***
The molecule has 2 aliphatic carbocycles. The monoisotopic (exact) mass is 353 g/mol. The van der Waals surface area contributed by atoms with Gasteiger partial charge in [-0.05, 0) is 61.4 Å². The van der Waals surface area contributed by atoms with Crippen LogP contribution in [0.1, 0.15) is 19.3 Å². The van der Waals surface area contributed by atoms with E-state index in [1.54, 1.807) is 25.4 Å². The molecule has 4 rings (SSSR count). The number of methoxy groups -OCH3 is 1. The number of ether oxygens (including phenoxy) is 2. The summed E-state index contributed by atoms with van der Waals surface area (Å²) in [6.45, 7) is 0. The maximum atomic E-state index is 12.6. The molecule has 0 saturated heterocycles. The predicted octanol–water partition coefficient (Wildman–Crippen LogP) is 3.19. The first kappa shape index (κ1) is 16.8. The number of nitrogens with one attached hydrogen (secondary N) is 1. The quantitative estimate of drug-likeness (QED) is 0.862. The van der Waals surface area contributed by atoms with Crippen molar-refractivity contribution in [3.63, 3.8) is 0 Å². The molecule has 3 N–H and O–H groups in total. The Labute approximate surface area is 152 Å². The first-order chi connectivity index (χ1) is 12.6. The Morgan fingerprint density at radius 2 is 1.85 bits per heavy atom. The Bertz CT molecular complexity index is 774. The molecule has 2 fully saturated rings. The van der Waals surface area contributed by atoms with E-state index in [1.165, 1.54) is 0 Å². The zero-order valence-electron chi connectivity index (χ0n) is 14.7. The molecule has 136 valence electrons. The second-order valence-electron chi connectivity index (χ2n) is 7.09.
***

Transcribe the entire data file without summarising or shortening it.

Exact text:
The molecule has 2 aliphatic carbocycles. The monoisotopic (exact) mass is 353 g/mol. The van der Waals surface area contributed by atoms with Gasteiger partial charge in [-0.05, 0) is 61.4 Å². The van der Waals surface area contributed by atoms with Crippen LogP contribution in [0.1, 0.15) is 19.3 Å². The van der Waals surface area contributed by atoms with E-state index in [1.54, 1.807) is 25.4 Å². The molecule has 4 rings (SSSR count). The number of methoxy groups -OCH3 is 1. The number of ether oxygens (including phenoxy) is 2. The summed E-state index contributed by atoms with van der Waals surface area (Å²) in [6.45, 7) is 0. The maximum atomic E-state index is 12.6. The molecule has 0 saturated heterocycles. The predicted octanol–water partition coefficient (Wildman–Crippen LogP) is 3.19. The first kappa shape index (κ1) is 16.8. The number of nitrogens with one attached hydrogen (secondary N) is 1. The quantitative estimate of drug-likeness (QED) is 0.862. The van der Waals surface area contributed by atoms with Crippen molar-refractivity contribution in [3.63, 3.8) is 0 Å². The molecule has 3 N–H and O–H groups in total. The Labute approximate surface area is 152 Å². The first-order chi connectivity index (χ1) is 12.6. The Morgan fingerprint density at radius 2 is 1.85 bits per heavy atom. The Bertz CT molecular complexity index is 774. The molecule has 2 fully saturated rings. The van der Waals surface area contributed by atoms with E-state index in [1.165, 1.54) is 0 Å². The zero-order valence-electron chi connectivity index (χ0n) is 14.7. The molecule has 136 valence electrons. The second-order valence-electron chi connectivity index (χ2n) is 7.09.